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Motivation Matters for Longer Life

Motivation Matters for Longer Life

Staying motivated is essential for staying healthy well into older age. Some keys to achieve this are passionate attitude, community support, eating healthy foods, and adequate sleep.

By Paul McGlothin.

Preventing age-related decline is challenging. Getting enough exercise and ensuring proper food and nutrient selection are vital.

Senior man doing pushups on dock to mitigate age-related decline

But keeping this up consistently also requires a personal characteristic: motivation. If you aren’t motivated to slow the rate at which you age, you will fade away.

The brilliant brain researcher Ann M. Graybiel and her colleagues have shed some light recently on why motivation can wane as people age.1 They found that the brain circuit that governs motivation declines with age, at least in mice.

That seems to happen to some people too.They initially proclaim a strong commitment to slow their rate of aging yet lose their zeal as the years roll by.

But not everyone.

Some stand out and continue to maintain their motivation in their later decades.

What sets them apart?

Lifelong Motivation

Portrait of Ralph Cornell who motivated Paul McGlothin as a centenarian role model

To answer this question about motivation, my partner, Meredith Averill, and I looked for centenarian role models who were motivated to embrace the aging challenges they faced—and to overcome them.

One of them is Ralph Cornell.

Back in 2008, Meredith and I published The CR Way, our guide to how calorie restriction can improve health and extend lifespan.

We were lucky to have had Ralph as a mentor.

Ralph was a happy centenarian from the heartland town of Massillon, Ohio, who lived to 104.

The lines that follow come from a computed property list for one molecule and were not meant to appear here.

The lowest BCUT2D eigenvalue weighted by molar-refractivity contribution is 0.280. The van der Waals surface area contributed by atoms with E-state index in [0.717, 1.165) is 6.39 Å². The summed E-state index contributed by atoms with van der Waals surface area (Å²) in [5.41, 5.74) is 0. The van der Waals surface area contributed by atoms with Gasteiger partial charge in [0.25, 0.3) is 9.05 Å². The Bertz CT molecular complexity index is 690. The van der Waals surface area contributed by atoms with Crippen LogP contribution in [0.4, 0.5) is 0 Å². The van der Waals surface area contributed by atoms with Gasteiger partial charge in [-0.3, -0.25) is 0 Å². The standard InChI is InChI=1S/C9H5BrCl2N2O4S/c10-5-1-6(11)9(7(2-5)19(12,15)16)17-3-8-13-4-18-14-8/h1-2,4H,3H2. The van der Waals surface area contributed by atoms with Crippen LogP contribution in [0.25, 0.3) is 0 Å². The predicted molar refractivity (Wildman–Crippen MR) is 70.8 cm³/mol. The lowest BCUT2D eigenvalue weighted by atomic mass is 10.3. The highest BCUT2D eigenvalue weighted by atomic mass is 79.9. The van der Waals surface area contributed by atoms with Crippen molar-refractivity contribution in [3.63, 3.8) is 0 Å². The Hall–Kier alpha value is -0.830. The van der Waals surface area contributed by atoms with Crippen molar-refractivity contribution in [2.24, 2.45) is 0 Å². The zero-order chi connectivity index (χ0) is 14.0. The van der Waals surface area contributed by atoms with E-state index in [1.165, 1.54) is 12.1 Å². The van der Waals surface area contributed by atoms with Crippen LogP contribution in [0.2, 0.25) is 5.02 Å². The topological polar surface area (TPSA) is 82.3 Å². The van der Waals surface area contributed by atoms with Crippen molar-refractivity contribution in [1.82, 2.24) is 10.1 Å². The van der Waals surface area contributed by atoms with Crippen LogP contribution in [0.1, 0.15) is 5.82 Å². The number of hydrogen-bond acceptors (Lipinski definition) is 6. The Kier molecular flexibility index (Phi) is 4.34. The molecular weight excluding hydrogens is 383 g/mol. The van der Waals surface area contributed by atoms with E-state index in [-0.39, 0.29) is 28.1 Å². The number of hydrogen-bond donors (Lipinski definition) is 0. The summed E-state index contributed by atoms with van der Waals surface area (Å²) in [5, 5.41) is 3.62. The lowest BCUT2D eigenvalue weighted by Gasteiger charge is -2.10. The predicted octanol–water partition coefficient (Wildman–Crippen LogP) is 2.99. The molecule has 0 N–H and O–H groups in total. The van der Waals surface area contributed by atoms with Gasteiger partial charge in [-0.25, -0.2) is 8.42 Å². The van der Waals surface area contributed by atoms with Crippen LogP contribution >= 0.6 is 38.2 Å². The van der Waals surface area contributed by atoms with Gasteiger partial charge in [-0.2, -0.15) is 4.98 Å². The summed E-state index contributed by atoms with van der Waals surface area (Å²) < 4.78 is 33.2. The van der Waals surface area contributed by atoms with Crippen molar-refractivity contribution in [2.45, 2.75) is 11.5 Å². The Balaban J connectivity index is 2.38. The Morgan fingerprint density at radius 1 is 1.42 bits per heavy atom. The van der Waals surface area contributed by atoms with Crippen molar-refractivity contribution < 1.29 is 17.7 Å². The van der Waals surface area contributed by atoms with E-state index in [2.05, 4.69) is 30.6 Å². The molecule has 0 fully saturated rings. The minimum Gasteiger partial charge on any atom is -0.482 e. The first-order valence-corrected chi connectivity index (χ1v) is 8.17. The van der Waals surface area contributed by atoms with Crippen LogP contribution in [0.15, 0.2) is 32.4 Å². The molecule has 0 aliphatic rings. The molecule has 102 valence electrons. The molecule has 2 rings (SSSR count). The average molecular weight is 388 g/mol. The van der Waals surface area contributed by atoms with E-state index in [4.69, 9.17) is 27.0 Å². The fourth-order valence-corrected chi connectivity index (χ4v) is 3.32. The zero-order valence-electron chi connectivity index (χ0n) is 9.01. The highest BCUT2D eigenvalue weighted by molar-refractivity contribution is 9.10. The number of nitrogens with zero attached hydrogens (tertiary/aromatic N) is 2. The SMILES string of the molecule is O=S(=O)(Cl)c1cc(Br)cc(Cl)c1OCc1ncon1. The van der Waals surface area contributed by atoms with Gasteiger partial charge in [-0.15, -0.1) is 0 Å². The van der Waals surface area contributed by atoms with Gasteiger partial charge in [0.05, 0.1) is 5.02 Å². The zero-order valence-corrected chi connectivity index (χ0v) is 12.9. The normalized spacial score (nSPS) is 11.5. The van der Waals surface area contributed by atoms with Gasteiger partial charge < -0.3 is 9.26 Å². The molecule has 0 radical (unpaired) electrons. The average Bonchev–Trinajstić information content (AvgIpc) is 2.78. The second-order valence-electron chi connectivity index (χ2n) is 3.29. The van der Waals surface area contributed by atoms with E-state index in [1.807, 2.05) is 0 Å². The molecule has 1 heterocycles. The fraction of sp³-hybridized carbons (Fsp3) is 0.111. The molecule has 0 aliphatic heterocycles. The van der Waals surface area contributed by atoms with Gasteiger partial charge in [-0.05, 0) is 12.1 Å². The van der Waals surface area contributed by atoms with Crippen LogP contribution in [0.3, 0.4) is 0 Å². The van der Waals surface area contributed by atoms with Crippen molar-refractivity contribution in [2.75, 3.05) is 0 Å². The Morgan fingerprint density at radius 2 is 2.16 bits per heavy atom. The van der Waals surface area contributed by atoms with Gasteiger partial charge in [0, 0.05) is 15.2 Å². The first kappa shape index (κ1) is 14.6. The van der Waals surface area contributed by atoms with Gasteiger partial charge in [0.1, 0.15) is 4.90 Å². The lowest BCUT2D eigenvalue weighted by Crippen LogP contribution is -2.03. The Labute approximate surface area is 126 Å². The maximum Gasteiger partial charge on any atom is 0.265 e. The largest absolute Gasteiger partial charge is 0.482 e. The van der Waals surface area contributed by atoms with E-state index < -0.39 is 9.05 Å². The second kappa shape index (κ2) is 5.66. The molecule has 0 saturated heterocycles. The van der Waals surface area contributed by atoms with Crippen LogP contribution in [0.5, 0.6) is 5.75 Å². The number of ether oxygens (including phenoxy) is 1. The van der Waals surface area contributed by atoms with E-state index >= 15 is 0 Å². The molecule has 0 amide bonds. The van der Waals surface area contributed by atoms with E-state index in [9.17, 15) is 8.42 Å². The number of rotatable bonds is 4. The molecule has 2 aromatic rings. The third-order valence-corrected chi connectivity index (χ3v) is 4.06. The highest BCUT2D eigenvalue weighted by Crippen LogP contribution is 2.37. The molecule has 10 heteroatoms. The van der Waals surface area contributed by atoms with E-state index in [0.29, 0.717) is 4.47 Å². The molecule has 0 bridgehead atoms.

Staying Positive

One of the keys to staying motivated is finding joy in life.

He was unfailingly optimistic. Even during his last months, he was motivated to plan diet and lifestyle changes with the hope of living to 112, the age of Ohio’s oldest person at the time. Ralph was still working too, having been honored on NBC’s Today as the oldest living realtor in the U.S.

Meredith and I had the privilege of celebrating several Thanksgivings with Ralph. Before we would start our Thanksgiving dinner, he would often say a few words that included how happy he was to continue experiencing life.

Ralph also had a deep passion for living. This is a characteristic we have observed in everyone who maintains their motivation to optimize health when they are advanced in age.

Although he did not have a scientific or medical background, he figured out a natural way to extend his life through what’s come to be known as intermittent fasting.

He also practiced hara hachi bu. A Japanese phrase meaning “eat until you’re 80% full,” this practice was developed by long-lived Okinawans who stopped eating when they began to feel full.

It was inspiring to spend time with Ralph and to adapt ideas from his natural approach to longer life to our own philosophy.

Community Support

It’s hard to stay motivated on your own. As the CR Way has progressed, we’ve developed a support group. Members can come together by telephone and share their aging successes and challenges.

The support group provides some of the same personal interaction and support that we got from being with Ralph.

Everyone benefits from hearing how others achieve their goals and what holds them back. And when someone encounters a challenge, the group is ready to pitch in and help them solve it.

Finding Fun in Food

Eating right doesn’t have to be a chore. We recently held a class on making healthy foods irresistible while motivating ourselves to look forward to the taste treats that meals provide.

It’s important to plan healthful meals with interesting tastes and textures that delight you. While varying dietary intake is fun, it is also important for a healthy gut microbiota,2,3 which has been associated with positive emotions.4,5

Your gut microbiota changes rapidly to adapt to the foods you eat. Enjoying a variety of raw and cooked vegetables helps make your microbiota more diverse.6

This morning I began my day with a Farmers’ Market Soup made from a variety of fresh vegetables from a local organic farmer. The vegetables combine to make a rich, savory taste and their contrasting textures add interest.

It’s delicious, and it is wonderful to know that the benefits of eating this way—better glucose control and a cardiovascular system that functions as if I were much younger7—will help me feel good all day.